Photosensitive Mono and Polychromatic color render as it pertains to the kelvin scale is not exclusive to the atmospheric refraction cause and affect to our orbital photoreceptors.
Below is a list of terms. We want you to be informed.
Unit of Electrical Power Consumption. A 100w light bulb is drawing 100 Watts of electricity every second it is lit. Wattage can also indicate the rate in which energy is generated, as well.
Watts do not indicate the brightness of a fixture. A 5w bulb could be brighter compared to a 10w bulb. Brightness is measured in Lumens
Measure of Brightness or measure of perceived power of light. An example to be able to relate this to something common, would be to understand that an incandescent 60w light bulb will typically generate 800 lumens. Most typical incandescent light bulbs inside the home were between 40w-60w, or 450-800 Lumens.
Note - The Lumen replaced the measure of brightness called “Candela” in 2019. Candela was used as measurement compared to the brightness of a standard wax candela. One Candela equals roughly one Lumen. To better explain and simplify, If you were to shop for a flashlight and it was advertised as delivering 1000 candlepower, this would translate to 1000 Lumens. However, Candle Power and Candela do not exactly translate as Candle Power is often measured using focused lighting and not overall emission of visible Light
Electrical potential between two points, the potential for energy to move. An easier to understand way to define Voltage is to understand that Voltage is the pressure from a source to push electricity. An analogy would be to think of Voltage as water when turning on a faucet.
Strength of an electrical current.
A measure of electrical resistance between two points. An analogy would be water flowing though pipes, a smaller diameter pipe would flow less water/Ohms compared to a larger diameter pipe.
A bulb base is the part that screws in, pushes in, clips in, or otherwise is safely connected to a light fixture. Numerous bases are used and a reference page could be seen here.
Below are types of Light Bulbs. The primary difference between bulbs is how light is produced.
LED – Light Emitting Diode | 80 Lumens per Watt
LED Light bulbs typically have far longer lifespan and use less energy at similar lumen output (brightness) compared to the common incandescent or CFL. Also, an LED bulb does not have to “warm up” to full brightness like CFLs typically need to achieve full brightness. Another benefit is that LED lightbulbs typically radiate very low amounts of heat.
CFL- Compact Fluorescent | 60 Lumens per Watt
These are often the “curly” or “Twisted” bulbs. These work by sending an electrical current through a tube containing argon (gas) and a small amount of mercury vapor. This creates and excites a fluorescent coating, called phosphor, inside the tube which then emits light.
Larger version of CFL bulbs. Often used in over head shop lights, retail, and office environments.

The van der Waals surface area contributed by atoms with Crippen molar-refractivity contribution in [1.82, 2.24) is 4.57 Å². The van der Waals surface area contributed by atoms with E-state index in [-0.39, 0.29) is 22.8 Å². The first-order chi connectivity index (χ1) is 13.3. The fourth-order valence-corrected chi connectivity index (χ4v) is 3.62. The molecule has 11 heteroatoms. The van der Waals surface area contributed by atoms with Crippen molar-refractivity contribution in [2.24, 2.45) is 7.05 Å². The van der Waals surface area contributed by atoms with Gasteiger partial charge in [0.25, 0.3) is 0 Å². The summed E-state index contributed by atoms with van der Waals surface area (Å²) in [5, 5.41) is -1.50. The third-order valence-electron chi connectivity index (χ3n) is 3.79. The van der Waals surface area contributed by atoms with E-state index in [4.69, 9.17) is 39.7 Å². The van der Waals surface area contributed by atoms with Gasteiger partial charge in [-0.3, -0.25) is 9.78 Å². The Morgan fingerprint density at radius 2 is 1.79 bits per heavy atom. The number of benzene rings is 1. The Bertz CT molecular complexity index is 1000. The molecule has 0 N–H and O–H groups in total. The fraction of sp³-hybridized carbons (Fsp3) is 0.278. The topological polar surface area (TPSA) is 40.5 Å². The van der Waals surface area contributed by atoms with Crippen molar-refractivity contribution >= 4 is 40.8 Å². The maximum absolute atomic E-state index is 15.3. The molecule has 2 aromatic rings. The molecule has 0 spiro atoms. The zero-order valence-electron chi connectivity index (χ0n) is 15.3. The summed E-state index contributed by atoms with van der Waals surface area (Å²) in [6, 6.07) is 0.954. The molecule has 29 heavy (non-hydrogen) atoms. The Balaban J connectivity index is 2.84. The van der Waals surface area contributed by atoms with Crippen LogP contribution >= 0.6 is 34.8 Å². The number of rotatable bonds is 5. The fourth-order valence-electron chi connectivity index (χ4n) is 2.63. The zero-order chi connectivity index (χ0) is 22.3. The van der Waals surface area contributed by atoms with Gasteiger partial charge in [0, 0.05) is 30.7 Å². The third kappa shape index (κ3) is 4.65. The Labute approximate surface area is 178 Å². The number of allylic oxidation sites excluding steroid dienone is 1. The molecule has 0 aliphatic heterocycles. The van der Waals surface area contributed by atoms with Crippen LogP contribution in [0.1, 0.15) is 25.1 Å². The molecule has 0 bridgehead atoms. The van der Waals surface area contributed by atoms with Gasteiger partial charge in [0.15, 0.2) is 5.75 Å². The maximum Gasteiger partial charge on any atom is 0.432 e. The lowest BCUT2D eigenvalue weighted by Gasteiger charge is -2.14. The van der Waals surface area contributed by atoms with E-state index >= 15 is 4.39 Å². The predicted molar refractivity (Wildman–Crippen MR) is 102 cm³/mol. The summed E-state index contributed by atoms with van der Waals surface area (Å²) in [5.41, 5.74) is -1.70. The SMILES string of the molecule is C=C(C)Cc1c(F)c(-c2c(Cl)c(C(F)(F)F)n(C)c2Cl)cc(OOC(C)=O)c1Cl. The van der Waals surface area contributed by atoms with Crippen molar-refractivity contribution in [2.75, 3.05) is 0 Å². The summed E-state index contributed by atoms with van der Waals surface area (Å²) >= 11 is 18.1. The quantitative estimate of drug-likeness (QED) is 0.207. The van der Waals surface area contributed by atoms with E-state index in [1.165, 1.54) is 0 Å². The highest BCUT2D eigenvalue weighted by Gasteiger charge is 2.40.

- Note about Fluorescent and CFL bulbs. These bulbs contain mercury which is toxic. Disposing of these light bulbs is typically regulated by local municipalities and have specific disposal rules. Often when purchased, the seller will also be responsible for disposal of fluorescent light bulbs from their customers.
Incandescent | 25 Lumens per Watt
The old common bulb. These are still available and fairly common. These work by heating a tungsten filament with electricity until it glows within a glass globe containing an inert gas such as argon, thus giving off light... and heat.
Halogen | 25 Lumens per Watt
These bulbs are very similar to incandescent in how they create light. The main difference is that these bulbs contain a halogen ; The name "halogen" means "salt-producing". When halogens react with metals, they produce a wide range of salts, including calcium fluoride, sodium chloride (common table salt), silver bromide and potassium iodide. This difference from a standard incandescent allows the filament to be hotter, thus, brighter. Typically Halogens will last longer compared to the common Incandescent bulb.
Typical used Stadiums, Construction sites, stages and concerts, and commercial exterior or interior warehouse lighting. Metal-halide lamps produce light by ionizing a mixture of gases in an electric arc. The primary color emitted from these lights are whiter compared to Sodium Halide bulbs. Though these bulbs are typically large, this technology is carried over to the automotive lighting industry as Xenon and/or High Intensity Discharge lights.
Extremely similar to Metal Halide, but produces a amber/yellow color tone. Because of this, these bulbs of more often used in Street and Parking lot lighting. The warmer tone given off by these bulbs tends to be less obstructive, yet still bright, as related to illuminating a roadway for drivers.
Note - Although similar, Sodium Halide and Metal Halide are not interchangeable. They require different Ballasts.